Documenting the Stories of Bracero Guest Workers

Bracero worker ID card for Jose Solano Ramirez, who entered the United States for work in 1961. i i

hide captionBracero worker ID card for Jose Solano Ramirez, who entered the United States for work in 1961.

Smithsonian Institution
Bracero worker ID card for Jose Solano Ramirez, who entered the United States for work in 1961.

Bracero worker ID card for Jose Solano Ramirez, who entered the United States for work in 1961.

Smithsonian Institution

As the Bush administration considers a new "guest worker" program for immigrants, there's a new drive to document some of the experiences of the hundreds of thousands of Mexicans who worked in the United States as part the now-defunct "bracero" guest worker program.

In an undated photo, braceros cross the border across the Rio Grande into Texas.

hide captionIn an undated photo, braceros cross the border across the Rio Grande into Texas.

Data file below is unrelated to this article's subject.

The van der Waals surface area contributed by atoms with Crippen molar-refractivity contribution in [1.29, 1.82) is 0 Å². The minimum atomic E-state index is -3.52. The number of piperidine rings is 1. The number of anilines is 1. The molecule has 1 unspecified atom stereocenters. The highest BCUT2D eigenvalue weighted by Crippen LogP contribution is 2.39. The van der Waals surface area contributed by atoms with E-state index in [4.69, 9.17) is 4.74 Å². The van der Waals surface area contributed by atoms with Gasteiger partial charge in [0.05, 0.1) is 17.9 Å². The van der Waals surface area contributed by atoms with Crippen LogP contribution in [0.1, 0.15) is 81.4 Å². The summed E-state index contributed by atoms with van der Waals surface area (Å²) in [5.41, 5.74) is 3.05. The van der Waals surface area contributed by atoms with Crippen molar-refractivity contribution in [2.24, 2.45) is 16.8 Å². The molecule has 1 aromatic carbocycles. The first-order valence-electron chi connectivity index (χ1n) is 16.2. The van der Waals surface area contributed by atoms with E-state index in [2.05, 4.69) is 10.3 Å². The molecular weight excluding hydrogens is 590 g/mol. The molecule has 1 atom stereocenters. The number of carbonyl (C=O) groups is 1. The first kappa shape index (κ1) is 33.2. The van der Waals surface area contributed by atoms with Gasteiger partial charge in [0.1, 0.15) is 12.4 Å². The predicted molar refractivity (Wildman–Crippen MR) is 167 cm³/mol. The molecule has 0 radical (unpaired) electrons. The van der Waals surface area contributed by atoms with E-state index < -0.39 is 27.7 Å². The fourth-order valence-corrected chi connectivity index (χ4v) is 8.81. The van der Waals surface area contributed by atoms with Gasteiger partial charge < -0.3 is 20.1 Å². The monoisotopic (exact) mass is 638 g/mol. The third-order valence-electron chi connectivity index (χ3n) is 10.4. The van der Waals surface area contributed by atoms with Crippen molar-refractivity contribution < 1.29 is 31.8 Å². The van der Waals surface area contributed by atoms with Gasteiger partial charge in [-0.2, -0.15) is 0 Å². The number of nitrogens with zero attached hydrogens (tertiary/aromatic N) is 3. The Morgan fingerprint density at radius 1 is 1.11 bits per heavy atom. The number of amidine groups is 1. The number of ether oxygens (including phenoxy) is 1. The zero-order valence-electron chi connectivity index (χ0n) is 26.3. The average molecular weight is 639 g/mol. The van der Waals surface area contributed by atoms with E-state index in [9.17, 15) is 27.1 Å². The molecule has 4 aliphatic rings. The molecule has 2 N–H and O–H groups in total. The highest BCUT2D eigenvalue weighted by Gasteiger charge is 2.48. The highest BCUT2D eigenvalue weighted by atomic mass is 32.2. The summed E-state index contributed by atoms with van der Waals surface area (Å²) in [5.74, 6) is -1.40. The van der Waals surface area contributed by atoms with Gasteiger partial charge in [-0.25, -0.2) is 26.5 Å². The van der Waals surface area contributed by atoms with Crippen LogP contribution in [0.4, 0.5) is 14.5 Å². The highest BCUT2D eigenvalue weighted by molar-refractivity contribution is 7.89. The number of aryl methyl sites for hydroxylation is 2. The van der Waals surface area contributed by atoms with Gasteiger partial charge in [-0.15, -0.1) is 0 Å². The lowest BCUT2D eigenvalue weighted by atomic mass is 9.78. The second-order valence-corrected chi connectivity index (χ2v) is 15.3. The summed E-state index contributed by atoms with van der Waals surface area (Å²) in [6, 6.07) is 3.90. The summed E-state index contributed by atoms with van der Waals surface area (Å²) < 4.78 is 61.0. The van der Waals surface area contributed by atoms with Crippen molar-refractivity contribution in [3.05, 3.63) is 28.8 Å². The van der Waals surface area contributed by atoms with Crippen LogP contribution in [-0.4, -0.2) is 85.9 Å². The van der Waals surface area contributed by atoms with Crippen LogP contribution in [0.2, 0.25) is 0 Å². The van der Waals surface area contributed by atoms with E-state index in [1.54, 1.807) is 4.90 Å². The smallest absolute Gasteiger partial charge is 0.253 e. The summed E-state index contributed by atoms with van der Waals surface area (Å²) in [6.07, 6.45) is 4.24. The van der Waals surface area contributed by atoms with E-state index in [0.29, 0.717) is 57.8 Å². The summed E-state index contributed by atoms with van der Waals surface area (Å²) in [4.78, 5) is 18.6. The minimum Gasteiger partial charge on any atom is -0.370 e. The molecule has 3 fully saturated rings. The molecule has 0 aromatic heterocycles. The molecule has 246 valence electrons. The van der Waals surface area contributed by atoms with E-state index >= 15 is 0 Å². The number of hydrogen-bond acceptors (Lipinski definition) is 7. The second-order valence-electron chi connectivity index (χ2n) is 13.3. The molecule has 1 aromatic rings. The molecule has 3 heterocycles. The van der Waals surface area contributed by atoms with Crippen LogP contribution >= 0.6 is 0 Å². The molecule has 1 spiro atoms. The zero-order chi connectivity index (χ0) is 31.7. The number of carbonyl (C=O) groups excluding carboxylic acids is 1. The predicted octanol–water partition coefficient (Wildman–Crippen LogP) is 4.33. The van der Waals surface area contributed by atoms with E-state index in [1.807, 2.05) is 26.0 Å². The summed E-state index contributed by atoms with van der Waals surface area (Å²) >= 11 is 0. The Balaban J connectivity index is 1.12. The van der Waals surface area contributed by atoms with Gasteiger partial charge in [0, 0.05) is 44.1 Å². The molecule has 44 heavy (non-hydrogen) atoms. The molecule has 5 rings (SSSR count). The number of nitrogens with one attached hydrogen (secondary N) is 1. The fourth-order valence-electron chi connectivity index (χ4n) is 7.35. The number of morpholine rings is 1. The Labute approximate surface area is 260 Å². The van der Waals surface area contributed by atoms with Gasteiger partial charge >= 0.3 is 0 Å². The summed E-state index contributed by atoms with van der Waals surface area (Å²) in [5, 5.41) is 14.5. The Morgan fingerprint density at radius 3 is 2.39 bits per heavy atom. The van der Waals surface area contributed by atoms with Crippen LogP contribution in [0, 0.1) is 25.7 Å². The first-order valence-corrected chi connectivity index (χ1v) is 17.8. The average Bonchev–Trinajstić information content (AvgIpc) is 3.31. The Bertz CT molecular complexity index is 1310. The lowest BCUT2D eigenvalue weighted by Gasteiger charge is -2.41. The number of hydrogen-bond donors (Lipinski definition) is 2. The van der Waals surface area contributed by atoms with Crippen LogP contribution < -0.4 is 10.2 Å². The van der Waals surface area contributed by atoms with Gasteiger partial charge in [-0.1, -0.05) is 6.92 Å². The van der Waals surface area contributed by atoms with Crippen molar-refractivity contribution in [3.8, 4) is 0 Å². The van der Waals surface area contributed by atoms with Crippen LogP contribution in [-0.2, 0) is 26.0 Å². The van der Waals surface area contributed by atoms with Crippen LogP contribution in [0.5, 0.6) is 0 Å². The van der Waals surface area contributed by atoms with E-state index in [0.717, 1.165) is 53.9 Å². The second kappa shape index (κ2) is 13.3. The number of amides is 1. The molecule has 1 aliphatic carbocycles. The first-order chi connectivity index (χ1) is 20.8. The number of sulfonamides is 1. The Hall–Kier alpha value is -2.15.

Smithsonian Institution

The program began as a way to address World War II-era labor shortages, and ended in 1964. Now the Smithsonian Institution, with the help of university researchers, is recording the stories of these workers for a new oral history project.

The project was inspired by the 1998 acquisition of 1,700 photographs by Leonard Nobel that documented the whole bracero process, from recruiting workers in a Mexican town to working north of the border.

The bracero program dramatically changed the face of farm labor in the United States. Steve Velasquez, a curator at the Home and Community Life division at the Smithsonian, says the project is not only part of an important effort to document Mexican-American history, but also a valuable tool for understanding American culture.

Shereen Meraji is a producer and director forDay to Day.

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